Reconciliation of issues through land and resource management planning
Buchko, John Glen-Ward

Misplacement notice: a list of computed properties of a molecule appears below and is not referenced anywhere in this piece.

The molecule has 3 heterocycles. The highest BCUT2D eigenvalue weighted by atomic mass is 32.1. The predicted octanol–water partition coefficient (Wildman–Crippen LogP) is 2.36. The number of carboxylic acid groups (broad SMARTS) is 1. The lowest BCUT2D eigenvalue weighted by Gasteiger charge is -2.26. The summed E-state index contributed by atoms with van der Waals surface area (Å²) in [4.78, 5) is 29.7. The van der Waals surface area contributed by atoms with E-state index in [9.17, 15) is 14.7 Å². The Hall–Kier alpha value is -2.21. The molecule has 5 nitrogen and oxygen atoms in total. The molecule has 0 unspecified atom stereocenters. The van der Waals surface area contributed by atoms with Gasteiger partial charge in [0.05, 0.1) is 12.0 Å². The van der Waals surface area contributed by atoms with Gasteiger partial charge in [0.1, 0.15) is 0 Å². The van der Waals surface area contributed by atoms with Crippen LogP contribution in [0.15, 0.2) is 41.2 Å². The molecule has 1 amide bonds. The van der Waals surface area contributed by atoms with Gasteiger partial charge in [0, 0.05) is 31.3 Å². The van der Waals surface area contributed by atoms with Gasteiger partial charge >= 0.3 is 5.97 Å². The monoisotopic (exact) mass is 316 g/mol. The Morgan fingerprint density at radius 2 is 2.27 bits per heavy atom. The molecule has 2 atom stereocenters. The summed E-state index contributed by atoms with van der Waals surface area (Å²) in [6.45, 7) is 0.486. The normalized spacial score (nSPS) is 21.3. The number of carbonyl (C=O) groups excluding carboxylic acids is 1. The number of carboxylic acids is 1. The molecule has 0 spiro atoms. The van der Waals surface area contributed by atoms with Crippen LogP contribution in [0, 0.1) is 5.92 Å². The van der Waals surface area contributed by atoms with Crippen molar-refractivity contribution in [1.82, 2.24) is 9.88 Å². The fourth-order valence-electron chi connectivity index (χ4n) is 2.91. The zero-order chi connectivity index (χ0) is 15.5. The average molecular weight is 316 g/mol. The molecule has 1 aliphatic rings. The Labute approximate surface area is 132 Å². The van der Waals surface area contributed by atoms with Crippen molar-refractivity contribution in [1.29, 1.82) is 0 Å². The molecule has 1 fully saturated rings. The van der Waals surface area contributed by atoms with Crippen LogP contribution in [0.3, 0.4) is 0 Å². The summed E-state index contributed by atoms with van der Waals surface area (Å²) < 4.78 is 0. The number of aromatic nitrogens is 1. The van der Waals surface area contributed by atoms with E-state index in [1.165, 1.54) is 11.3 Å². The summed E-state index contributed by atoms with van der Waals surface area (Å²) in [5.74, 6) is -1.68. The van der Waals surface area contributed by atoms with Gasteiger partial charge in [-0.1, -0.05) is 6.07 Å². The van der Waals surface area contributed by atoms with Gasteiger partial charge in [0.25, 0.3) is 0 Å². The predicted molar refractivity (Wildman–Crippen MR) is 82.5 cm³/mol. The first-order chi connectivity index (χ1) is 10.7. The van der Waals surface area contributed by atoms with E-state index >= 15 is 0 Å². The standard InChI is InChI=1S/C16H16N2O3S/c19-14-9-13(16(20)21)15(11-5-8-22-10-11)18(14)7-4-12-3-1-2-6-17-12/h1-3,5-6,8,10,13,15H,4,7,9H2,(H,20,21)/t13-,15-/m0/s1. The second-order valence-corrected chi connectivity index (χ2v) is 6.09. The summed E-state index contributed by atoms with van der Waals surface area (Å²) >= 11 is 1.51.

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Land and resource managers are faced with the difficult dilemma of finding a balance between human needs and environmental integrity. In our society, management goals are directed toward satisfying human needs for resource consumption, while attempting to do so in a sustainable manner. Measuring levels of sustainability often becomes difficult, as many indicators of environmental health and prosperity present themselves at a long-term scale. Human needs, however, are ever-changing and extremely dynamic. A current proposal for a new national park within the Manitoba Lowlands natural region of Canada has created a concern amongst interest groups in the Long Point area of Manitoba. This study provided an alternative management strategy to the development of a national park by proposing land use recommendations for a component area of this proposed national park, through a 5-year and 25-year strategy plan. This plan accommodated both current and envisioned land uses while doing so in an environmentally responsible manner. The accommodation of these uses had been represented at different spatial scales, with design impositions which may act as a template for land and resource use throughout the region. Comparing this model to that of Parks Canada management principles leads to an understanding of whether or not a national park in this area would adequately accommodate stakeholder and environmental requirements. The field of landscape architecture allows us to explore spatial solutions for responsible land use from both a social and ecological perspective, yet the process of comparing use with ecological integrity is a complex process in which collaboration between many professions would be required.